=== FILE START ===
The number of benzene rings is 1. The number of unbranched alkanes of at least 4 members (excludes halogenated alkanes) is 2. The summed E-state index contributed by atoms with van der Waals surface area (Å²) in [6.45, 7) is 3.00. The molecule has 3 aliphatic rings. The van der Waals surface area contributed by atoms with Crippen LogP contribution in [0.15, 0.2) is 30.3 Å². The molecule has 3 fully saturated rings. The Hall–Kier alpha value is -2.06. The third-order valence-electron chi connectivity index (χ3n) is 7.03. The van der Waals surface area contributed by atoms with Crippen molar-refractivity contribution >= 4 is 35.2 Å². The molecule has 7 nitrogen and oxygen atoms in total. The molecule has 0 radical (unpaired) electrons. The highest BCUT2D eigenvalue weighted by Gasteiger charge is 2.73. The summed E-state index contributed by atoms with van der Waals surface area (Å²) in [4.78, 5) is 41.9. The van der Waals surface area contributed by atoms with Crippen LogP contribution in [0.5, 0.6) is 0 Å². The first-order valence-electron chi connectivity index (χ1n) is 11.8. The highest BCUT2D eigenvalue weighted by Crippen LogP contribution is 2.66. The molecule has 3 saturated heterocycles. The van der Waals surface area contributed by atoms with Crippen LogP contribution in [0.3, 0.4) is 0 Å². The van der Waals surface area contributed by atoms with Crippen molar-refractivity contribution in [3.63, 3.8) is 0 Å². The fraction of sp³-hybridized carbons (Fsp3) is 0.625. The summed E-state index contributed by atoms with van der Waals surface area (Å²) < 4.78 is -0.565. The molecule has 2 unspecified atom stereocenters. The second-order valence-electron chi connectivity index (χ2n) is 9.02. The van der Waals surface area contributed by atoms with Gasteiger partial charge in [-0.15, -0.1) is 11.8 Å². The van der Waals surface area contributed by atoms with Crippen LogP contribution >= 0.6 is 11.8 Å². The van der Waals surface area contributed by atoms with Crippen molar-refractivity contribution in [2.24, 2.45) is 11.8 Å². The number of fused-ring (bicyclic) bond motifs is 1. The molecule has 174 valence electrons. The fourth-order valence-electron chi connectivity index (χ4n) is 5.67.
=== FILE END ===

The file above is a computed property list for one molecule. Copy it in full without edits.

The number of benzene rings is 1. The number of unbranched alkanes of at least 4 members (excludes halogenated alkanes) is 2. The summed E-state index contributed by atoms with van der Waals surface area (Å²) in [6.45, 7) is 3.00. The molecule has 3 aliphatic rings. The van der Waals surface area contributed by atoms with Crippen LogP contribution in [0.15, 0.2) is 30.3 Å². The molecule has 3 fully saturated rings. The Hall–Kier alpha value is -2.06. The third-order valence-electron chi connectivity index (χ3n) is 7.03. The van der Waals surface area contributed by atoms with Crippen molar-refractivity contribution >= 4 is 35.2 Å². The molecule has 7 nitrogen and oxygen atoms in total. The molecule has 0 radical (unpaired) electrons. The highest BCUT2D eigenvalue weighted by Gasteiger charge is 2.73. The summed E-state index contributed by atoms with van der Waals surface area (Å²) in [4.78, 5) is 41.9. The van der Waals surface area contributed by atoms with Crippen LogP contribution in [0.5, 0.6) is 0 Å². The first-order valence-electron chi connectivity index (χ1n) is 11.8. The highest BCUT2D eigenvalue weighted by Crippen LogP contribution is 2.66. The molecule has 3 saturated heterocycles. The van der Waals surface area contributed by atoms with Crippen LogP contribution in [0.3, 0.4) is 0 Å². The van der Waals surface area contributed by atoms with Crippen molar-refractivity contribution in [3.63, 3.8) is 0 Å². The fraction of sp³-hybridized carbons (Fsp3) is 0.625. The summed E-state index contributed by atoms with van der Waals surface area (Å²) < 4.78 is -0.565. The molecule has 2 unspecified atom stereocenters. The second-order valence-electron chi connectivity index (χ2n) is 9.02. The van der Waals surface area contributed by atoms with Gasteiger partial charge in [-0.15, -0.1) is 11.8 Å². The van der Waals surface area contributed by atoms with Crippen LogP contribution >= 0.6 is 11.8 Å². The van der Waals surface area contributed by atoms with Crippen molar-refractivity contribution in [2.24, 2.45) is 11.8 Å². The number of fused-ring (bicyclic) bond motifs is 1. The molecule has 174 valence electrons. The fourth-order valence-electron chi connectivity index (χ4n) is 5.67.